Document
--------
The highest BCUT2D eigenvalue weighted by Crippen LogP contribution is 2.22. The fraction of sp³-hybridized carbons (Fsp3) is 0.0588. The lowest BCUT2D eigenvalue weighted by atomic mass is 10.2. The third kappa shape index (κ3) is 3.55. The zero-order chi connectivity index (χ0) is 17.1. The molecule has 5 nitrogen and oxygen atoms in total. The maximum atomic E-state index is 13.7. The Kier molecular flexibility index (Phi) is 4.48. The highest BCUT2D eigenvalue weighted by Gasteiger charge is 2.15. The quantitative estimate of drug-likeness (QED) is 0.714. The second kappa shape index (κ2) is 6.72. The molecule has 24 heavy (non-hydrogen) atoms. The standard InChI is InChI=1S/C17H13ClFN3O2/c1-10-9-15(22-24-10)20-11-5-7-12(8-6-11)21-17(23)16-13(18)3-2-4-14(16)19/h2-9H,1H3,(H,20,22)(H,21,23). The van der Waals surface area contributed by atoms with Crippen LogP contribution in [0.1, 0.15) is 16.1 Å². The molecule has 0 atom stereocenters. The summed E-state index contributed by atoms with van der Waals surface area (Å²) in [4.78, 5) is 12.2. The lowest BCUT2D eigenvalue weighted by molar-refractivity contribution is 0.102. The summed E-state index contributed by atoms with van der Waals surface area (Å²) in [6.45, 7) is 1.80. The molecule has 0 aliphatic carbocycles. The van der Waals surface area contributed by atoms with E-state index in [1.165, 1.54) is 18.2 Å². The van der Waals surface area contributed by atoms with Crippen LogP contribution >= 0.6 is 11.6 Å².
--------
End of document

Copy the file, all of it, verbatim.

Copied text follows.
The highest BCUT2D eigenvalue weighted by Crippen LogP contribution is 2.22. The fraction of sp³-hybridized carbons (Fsp3) is 0.0588. The lowest BCUT2D eigenvalue weighted by atomic mass is 10.2. The third kappa shape index (κ3) is 3.55. The zero-order chi connectivity index (χ0) is 17.1. The molecule has 5 nitrogen and oxygen atoms in total. The maximum atomic E-state index is 13.7. The Kier molecular flexibility index (Phi) is 4.48. The highest BCUT2D eigenvalue weighted by Gasteiger charge is 2.15. The quantitative estimate of drug-likeness (QED) is 0.714. The second kappa shape index (κ2) is 6.72. The molecule has 24 heavy (non-hydrogen) atoms. The standard InChI is InChI=1S/C17H13ClFN3O2/c1-10-9-15(22-24-10)20-11-5-7-12(8-6-11)21-17(23)16-13(18)3-2-4-14(16)19/h2-9H,1H3,(H,20,22)(H,21,23). The van der Waals surface area contributed by atoms with Crippen LogP contribution in [0.1, 0.15) is 16.1 Å². The molecule has 0 atom stereocenters. The summed E-state index contributed by atoms with van der Waals surface area (Å²) in [4.78, 5) is 12.2. The lowest BCUT2D eigenvalue weighted by molar-refractivity contribution is 0.102. The summed E-state index contributed by atoms with van der Waals surface area (Å²) in [6.45, 7) is 1.80. The molecule has 0 aliphatic carbocycles. The van der Waals surface area contributed by atoms with E-state index in [1.165, 1.54) is 18.2 Å². The van der Waals surface area contributed by atoms with Crippen LogP contribution >= 0.6 is 11.6 Å².